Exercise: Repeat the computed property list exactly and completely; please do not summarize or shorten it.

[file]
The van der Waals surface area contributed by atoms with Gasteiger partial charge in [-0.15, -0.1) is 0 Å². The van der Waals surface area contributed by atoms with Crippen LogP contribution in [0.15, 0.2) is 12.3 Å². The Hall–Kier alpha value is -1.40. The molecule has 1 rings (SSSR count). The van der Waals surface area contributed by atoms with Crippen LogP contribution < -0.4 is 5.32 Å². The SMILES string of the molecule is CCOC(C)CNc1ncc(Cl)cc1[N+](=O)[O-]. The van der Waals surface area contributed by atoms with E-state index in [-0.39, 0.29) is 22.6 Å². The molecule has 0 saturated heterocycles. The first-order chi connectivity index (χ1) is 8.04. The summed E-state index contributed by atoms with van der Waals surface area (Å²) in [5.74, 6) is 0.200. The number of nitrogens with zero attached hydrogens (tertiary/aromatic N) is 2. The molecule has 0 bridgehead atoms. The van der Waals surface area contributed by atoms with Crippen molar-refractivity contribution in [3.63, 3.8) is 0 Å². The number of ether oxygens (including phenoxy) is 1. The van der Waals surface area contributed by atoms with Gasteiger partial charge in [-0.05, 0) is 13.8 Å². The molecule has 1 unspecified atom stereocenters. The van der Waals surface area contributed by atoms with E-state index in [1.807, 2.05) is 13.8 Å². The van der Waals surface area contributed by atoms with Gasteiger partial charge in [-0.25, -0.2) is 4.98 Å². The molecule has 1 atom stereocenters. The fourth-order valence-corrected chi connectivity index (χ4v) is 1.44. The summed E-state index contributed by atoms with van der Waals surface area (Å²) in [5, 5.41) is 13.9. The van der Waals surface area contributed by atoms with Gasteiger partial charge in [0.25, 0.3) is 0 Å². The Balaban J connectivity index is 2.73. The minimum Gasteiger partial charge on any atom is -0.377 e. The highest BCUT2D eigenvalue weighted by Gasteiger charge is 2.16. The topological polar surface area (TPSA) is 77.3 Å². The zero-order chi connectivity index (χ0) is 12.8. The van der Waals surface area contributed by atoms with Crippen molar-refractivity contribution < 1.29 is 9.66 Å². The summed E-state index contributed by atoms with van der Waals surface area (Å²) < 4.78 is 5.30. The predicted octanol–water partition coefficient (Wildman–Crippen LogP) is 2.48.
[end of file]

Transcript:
The van der Waals surface area contributed by atoms with Gasteiger partial charge in [-0.15, -0.1) is 0 Å². The van der Waals surface area contributed by atoms with Crippen LogP contribution in [0.15, 0.2) is 12.3 Å². The Hall–Kier alpha value is -1.40. The molecule has 1 rings (SSSR count). The van der Waals surface area contributed by atoms with Crippen LogP contribution < -0.4 is 5.32 Å². The SMILES string of the molecule is CCOC(C)CNc1ncc(Cl)cc1[N+](=O)[O-]. The van der Waals surface area contributed by atoms with E-state index in [-0.39, 0.29) is 22.6 Å². The molecule has 0 saturated heterocycles. The first-order chi connectivity index (χ1) is 8.04. The summed E-state index contributed by atoms with van der Waals surface area (Å²) in [5.74, 6) is 0.200. The number of nitrogens with zero attached hydrogens (tertiary/aromatic N) is 2. The molecule has 0 bridgehead atoms. The van der Waals surface area contributed by atoms with Crippen molar-refractivity contribution in [3.63, 3.8) is 0 Å². The number of ether oxygens (including phenoxy) is 1. The van der Waals surface area contributed by atoms with Gasteiger partial charge in [-0.05, 0) is 13.8 Å². The molecule has 1 unspecified atom stereocenters. The van der Waals surface area contributed by atoms with E-state index in [1.807, 2.05) is 13.8 Å². The van der Waals surface area contributed by atoms with Gasteiger partial charge in [-0.25, -0.2) is 4.98 Å². The molecule has 1 atom stereocenters. The fourth-order valence-corrected chi connectivity index (χ4v) is 1.44. The summed E-state index contributed by atoms with van der Waals surface area (Å²) in [5, 5.41) is 13.9. The van der Waals surface area contributed by atoms with Gasteiger partial charge in [0.25, 0.3) is 0 Å². The Balaban J connectivity index is 2.73. The minimum Gasteiger partial charge on any atom is -0.377 e. The highest BCUT2D eigenvalue weighted by Gasteiger charge is 2.16. The topological polar surface area (TPSA) is 77.3 Å². The zero-order chi connectivity index (χ0) is 12.8. The van der Waals surface area contributed by atoms with Crippen molar-refractivity contribution < 1.29 is 9.66 Å². The summed E-state index contributed by atoms with van der Waals surface area (Å²) < 4.78 is 5.30. The predicted octanol–water partition coefficient (Wildman–Crippen LogP) is 2.48.